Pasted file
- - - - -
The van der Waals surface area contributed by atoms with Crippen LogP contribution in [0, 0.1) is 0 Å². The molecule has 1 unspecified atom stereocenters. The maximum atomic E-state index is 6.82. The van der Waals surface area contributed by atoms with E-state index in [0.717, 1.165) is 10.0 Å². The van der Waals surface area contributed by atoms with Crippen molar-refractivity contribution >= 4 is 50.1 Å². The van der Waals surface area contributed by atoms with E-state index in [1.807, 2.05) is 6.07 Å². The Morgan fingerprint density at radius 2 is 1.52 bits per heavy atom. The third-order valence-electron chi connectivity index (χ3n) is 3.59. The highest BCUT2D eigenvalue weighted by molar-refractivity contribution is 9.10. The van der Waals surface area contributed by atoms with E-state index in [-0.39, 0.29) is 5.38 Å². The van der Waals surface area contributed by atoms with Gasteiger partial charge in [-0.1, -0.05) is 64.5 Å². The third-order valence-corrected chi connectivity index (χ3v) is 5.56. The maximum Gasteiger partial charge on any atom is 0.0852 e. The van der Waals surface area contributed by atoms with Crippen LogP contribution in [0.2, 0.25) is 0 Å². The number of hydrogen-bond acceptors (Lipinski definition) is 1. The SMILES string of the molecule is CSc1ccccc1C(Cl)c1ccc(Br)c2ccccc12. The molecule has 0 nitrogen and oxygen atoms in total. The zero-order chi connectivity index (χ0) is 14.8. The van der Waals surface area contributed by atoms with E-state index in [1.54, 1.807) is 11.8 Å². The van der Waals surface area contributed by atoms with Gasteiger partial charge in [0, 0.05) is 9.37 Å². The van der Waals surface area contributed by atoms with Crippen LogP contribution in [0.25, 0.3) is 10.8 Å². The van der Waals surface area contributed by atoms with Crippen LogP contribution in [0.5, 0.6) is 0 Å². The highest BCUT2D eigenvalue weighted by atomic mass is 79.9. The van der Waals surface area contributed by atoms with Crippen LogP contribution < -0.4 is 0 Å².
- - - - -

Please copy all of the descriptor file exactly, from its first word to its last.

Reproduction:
The van der Waals surface area contributed by atoms with Crippen LogP contribution in [0, 0.1) is 0 Å². The molecule has 1 unspecified atom stereocenters. The maximum atomic E-state index is 6.82. The van der Waals surface area contributed by atoms with E-state index in [0.717, 1.165) is 10.0 Å². The van der Waals surface area contributed by atoms with Crippen molar-refractivity contribution >= 4 is 50.1 Å². The van der Waals surface area contributed by atoms with E-state index in [1.807, 2.05) is 6.07 Å². The Morgan fingerprint density at radius 2 is 1.52 bits per heavy atom. The third-order valence-electron chi connectivity index (χ3n) is 3.59. The highest BCUT2D eigenvalue weighted by molar-refractivity contribution is 9.10. The van der Waals surface area contributed by atoms with E-state index in [-0.39, 0.29) is 5.38 Å². The van der Waals surface area contributed by atoms with Gasteiger partial charge in [-0.1, -0.05) is 64.5 Å². The third-order valence-corrected chi connectivity index (χ3v) is 5.56. The maximum Gasteiger partial charge on any atom is 0.0852 e. The van der Waals surface area contributed by atoms with Crippen LogP contribution in [0.2, 0.25) is 0 Å². The number of hydrogen-bond acceptors (Lipinski definition) is 1. The SMILES string of the molecule is CSc1ccccc1C(Cl)c1ccc(Br)c2ccccc12. The molecule has 0 nitrogen and oxygen atoms in total. The zero-order chi connectivity index (χ0) is 14.8. The van der Waals surface area contributed by atoms with E-state index in [1.54, 1.807) is 11.8 Å². The van der Waals surface area contributed by atoms with Gasteiger partial charge in [0, 0.05) is 9.37 Å². The van der Waals surface area contributed by atoms with Crippen LogP contribution in [0.25, 0.3) is 10.8 Å². The van der Waals surface area contributed by atoms with Crippen LogP contribution in [0.5, 0.6) is 0 Å². The highest BCUT2D eigenvalue weighted by atomic mass is 79.9. The van der Waals surface area contributed by atoms with Crippen LogP contribution < -0.4 is 0 Å².